The money will be paid under a variety of arrangements for MPs, who could individually receive up to pounds 70,000.
The biggest bill will be for "resettlement grants" of up to pounds 43,000, the annual salary for a parliamentarian. These have become much more worth having since MPs awarded themselves a 26 per cent pay rise last year.
The best estimate is that about 200 MPs will either quit or be voted out of Parliament, costing the taxpayer more than pounds 5m under the resettlement deal, which is worth a minimum of pounds 21,500.
Among former Cabinet ministers who will receive the full amount are Kenneth Baker, a former home secretary, and Paul Channon and John MacGregor, who both held the post of transport secretary. All are standing down from choice, and have already been compensated once - for losing ministerial office.
Sir Nicholas Scott, the former social security minister who was ousted from his Kensington and Chelsea constituency after being found face-down on the pavement during last year's Conservative party conference, will also get the full pounds 43,000.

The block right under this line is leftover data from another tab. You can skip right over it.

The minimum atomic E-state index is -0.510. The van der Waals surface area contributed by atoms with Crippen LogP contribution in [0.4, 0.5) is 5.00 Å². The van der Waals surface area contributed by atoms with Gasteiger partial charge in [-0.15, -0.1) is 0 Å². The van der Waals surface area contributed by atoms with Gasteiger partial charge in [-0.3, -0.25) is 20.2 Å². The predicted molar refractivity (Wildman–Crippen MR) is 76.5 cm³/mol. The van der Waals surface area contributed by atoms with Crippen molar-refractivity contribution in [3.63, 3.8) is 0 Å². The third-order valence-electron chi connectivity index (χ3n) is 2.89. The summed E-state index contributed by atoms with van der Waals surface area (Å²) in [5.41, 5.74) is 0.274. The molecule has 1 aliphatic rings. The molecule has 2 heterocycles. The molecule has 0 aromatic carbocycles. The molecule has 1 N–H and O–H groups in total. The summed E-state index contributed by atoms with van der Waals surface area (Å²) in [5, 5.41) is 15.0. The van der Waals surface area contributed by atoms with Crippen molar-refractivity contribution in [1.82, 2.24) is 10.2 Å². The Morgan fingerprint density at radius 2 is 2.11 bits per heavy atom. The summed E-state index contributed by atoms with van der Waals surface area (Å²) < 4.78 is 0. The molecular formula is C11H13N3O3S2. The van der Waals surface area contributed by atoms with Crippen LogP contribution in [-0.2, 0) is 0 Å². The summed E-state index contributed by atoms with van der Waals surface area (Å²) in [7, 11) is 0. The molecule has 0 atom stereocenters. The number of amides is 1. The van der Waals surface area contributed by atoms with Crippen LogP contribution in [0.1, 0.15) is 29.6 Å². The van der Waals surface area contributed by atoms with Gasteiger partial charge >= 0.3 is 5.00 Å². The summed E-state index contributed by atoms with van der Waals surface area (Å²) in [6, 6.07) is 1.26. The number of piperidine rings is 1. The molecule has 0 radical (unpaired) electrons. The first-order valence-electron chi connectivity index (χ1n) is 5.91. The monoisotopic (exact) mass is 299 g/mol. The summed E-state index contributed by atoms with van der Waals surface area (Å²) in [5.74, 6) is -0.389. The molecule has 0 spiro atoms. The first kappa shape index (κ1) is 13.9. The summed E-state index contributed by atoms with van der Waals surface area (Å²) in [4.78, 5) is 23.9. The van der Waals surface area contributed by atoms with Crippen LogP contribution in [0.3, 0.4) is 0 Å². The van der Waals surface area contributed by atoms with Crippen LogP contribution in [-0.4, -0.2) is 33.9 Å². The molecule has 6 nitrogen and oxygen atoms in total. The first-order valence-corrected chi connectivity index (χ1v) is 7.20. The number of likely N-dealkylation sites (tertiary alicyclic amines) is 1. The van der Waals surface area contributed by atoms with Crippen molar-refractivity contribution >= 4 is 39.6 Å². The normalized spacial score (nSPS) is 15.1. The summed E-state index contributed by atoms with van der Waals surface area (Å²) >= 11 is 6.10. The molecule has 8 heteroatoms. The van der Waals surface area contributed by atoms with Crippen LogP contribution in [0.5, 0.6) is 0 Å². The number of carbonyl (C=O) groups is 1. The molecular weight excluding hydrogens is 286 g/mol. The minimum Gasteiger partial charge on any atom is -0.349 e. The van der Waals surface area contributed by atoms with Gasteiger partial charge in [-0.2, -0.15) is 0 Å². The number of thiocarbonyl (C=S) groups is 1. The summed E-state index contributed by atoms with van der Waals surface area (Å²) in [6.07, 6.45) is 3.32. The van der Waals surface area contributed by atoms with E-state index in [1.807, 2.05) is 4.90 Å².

His ex-boss at the Northern Ireland Office, Tom King, stands to pick up pounds 36,120, as does Sir Patrick Mayhew, the outgoing Secretary of State for Northern Ireland, and John Patten, the former education secretary. Douglas Hurd, former foreign secretary, will get pounds 32,680.
On the Opposition benches, Roy Hattersley will receive the full grant, as will Sir David Steel. Both are retiring, along with anti-abortion campaigner David Alton, who will get pounds 21,500. Edwina Currie, the former health minister facing defeat in her Derbyshire South constituency, stands to get pounds 24,080.
On top of these resettlement grants, all MPs who lose or quit are given a "winding-up" allowance of pounds 15,454 "to enable parliamentary and constituency business to be completed".
They will also qualify on 1 April for part-payment of their annual pounds 46,000 grant for office costs, probably around pounds 11,500, which could be spent on computers or any other office equipment, as long as a receipt is obtained. In total, the bill for the parliamentary changeover is likely to reach pounds 10m.
If Labour comes to power, Gordon Brown, the incoming Chancellor, would order a thorough review of the pay and perks of parliamentarians, an aide said last night.
Denis MacShane, Labour MP for Rotherham and a member of the committee considering the Finance Bill, commented: "This will be the final act of the sleaziest Prime Minister since Lloyd George, to hold back the election so his cronies can rip off the taxpayer one last time."Reuse content